What are Phytonutrients?
Phytonutrients are basically plant nutrients, perhaps a fancy way of putting it.
Similar to the term “idiopathic”, perhaps mentioned by one of your physicians in the past, it is a medical lingo- for : “I don’t really know why this happened to the patient…”… It is a “Big” term, but ultimately, easy to understand and digest.
So here is the fact, “Phyto” is simply the greek word for “plants”, therefore, “Phytonutrients” simply means, plant nutrients! As simple as that.
So, what are plant nutrients?
Plant nutrients are natural chemicals that are found within both fruit and plants, you may be surprised to hear that you may have at least heard or encountered these terms when you are strolling through the vitamin isles at the grocery store or while watching Food Channel on TV.
Few examples of phytonutrients include resveratrol (that’s right, found in grapes and red wine!), carotenoids (found in tomato, carrots etc.), and lycopene (found in watermelon, papaya, grapefruits etc.). Obviously there are may more, but I would like to discuss about few of the better known ones on this page.
The above are just a few examples of phytonutrients; these are all essential for the body to work efficiently and to prevent diseases. For example, there are well documented studies of resveratrol, an antioxidant in the skin of grapes, that is capable of reducing inflammation and the oxidation (harmful) processes within our body. In fact this is the basis of why there are recommendations for one glass of red-wine per day to lower the risk of heart diseases. Some studies go as far as citing evidence that it may also help with reducing the risk of diabetes, certain cancers, and even neuro-degenerative diseases such as Alzheimer’s disease.
Another example of a phytonutrient that we commonly hear about would be lycopene (a type of carotenoid). This is the natural chemical found in fruits and vegetables that gives a red coloring. The most common source of lycopene is from tomatoes. Similar to resveratrol, it is also an antioxidant that has been well documented to reduce the risks of heart attacks (decreases atherosclerosis- build up of plaques in the arteries), inflammation, and prevent certain cancers such as gastrointestinal-related cancers (colon, bladder, prostate) and many others (breast and uterine cancer). There are evidences of lycopene being beneficial in patients with cataracts as well.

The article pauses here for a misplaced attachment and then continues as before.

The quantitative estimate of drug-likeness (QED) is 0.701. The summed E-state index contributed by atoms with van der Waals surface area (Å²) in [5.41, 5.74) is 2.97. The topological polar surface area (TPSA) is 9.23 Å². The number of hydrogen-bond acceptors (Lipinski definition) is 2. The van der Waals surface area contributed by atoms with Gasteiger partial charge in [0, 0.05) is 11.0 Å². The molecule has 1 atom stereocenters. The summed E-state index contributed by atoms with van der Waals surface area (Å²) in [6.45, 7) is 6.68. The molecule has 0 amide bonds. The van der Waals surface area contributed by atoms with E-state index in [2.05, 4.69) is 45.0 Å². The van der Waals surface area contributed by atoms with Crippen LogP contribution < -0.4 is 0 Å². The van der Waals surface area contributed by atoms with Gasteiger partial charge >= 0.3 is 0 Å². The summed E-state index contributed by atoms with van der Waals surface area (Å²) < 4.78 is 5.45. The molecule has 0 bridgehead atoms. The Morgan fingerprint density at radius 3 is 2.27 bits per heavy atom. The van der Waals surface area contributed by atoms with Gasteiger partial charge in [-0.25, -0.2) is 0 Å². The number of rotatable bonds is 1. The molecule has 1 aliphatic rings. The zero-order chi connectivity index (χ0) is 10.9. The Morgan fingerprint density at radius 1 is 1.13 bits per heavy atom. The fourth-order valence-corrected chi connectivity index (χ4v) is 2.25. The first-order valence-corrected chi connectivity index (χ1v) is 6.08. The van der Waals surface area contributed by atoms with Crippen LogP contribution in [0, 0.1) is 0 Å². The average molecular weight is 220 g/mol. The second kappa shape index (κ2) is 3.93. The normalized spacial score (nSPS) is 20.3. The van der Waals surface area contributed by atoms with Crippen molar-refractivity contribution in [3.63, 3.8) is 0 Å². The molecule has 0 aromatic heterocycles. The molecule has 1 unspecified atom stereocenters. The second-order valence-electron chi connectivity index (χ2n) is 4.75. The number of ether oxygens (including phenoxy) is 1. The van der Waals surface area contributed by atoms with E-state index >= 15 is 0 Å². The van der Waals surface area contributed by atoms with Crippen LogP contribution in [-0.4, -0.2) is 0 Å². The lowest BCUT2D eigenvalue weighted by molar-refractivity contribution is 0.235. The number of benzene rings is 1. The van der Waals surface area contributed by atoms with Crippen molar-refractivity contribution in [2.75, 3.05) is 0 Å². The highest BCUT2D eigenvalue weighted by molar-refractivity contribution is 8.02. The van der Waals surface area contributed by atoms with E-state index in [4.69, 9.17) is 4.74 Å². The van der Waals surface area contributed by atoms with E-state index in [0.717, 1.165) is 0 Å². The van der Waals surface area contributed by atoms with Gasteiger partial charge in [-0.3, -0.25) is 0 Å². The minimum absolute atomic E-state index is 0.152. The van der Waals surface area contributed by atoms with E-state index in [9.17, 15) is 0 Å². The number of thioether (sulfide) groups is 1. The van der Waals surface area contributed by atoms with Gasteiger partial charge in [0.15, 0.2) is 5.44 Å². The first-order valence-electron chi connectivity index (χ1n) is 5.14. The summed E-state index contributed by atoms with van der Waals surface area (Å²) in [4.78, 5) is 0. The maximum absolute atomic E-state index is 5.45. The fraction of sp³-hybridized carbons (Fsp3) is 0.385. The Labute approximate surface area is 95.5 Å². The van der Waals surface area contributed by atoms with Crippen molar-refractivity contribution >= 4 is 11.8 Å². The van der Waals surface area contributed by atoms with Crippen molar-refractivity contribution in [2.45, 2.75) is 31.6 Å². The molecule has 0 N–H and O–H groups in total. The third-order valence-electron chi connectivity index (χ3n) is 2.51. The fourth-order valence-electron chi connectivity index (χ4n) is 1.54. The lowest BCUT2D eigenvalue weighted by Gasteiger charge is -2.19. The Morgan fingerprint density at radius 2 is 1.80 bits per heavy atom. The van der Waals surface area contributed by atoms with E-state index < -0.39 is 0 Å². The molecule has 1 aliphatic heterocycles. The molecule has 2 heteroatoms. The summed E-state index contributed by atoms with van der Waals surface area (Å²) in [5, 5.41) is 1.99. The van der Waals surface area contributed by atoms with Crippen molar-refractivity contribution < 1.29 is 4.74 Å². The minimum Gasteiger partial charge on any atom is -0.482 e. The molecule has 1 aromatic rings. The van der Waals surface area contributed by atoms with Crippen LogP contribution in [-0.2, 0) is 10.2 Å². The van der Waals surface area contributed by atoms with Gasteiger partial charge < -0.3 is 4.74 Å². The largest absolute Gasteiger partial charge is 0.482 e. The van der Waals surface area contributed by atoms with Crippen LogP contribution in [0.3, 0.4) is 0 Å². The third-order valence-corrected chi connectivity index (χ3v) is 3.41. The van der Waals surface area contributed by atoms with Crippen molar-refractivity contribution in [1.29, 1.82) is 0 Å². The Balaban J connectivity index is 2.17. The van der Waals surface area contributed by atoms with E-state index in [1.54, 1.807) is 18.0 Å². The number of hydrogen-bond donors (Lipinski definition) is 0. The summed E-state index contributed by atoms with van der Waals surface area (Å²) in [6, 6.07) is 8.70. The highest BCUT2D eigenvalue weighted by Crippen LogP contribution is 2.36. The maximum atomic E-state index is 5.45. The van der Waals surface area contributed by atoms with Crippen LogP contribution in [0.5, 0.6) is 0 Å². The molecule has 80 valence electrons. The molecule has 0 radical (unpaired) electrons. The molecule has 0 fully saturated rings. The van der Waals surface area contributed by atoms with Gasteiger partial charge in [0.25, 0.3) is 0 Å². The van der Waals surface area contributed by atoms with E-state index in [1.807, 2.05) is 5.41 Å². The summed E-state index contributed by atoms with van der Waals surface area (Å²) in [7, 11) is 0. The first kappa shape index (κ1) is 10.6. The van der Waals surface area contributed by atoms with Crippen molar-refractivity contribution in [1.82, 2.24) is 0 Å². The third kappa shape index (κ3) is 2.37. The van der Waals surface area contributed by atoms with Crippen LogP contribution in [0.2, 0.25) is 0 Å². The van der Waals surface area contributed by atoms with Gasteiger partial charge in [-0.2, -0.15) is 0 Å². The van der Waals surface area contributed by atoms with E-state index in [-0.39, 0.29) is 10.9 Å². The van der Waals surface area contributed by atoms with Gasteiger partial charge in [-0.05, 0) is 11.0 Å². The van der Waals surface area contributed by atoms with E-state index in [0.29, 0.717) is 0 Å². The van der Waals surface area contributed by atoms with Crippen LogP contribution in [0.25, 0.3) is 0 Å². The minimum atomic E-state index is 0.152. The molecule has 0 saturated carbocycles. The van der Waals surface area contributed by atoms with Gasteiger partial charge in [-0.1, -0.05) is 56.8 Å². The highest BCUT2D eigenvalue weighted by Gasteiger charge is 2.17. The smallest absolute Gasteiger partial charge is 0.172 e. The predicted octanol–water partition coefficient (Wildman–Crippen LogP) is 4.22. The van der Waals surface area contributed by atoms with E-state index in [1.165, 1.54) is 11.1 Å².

Cathecins, found in your green tea is another example of phytonutrients. We have all heard about the potential benefits of drinking green tea to help with weight loss , heart protective effects, aid with digestion, and the possibility of fending off certain types of cancers.
Are Phytonutrients Important?
Now, do you see the benefits of having sufficient amount of phytonutrients in your regular diet? It is rather essential that we have a good mix of food containing phytonutrients in our daily diet. Unfortunately, not everybody is obtaining sufficient amounts of phytonutrients each day through their diet. This could be due to the fact that many working adults nowadays are busy and tend to opt for less healthy meals. If you notice, not many restaurants would serve a sufficient amount of vegetables with a standard meal, and most restaurants do not offer fruits as an option along either.
This is why I tend to turn to supplements as a source to ensure I have sufficient nutrient intake. Of course, the quality of the phytonutrient supplements is important, I tend to select those that provide me with the most varieties of phytonutrients and trust worthy source of plant nutrition (e.g. from a verifiable organic farm). Other alternatives are available from larger and better well known retailers such as GNC.
If you have any comments or queries about phytonutrients, please leave me a comment below or e-mail me at firstname.lastname@example.org. If you are interested in finding out about my choice of phytonutrient supplement, please leave me a note as well, I will be glad to share on how I select my ideal choice of phytonutrient supplements.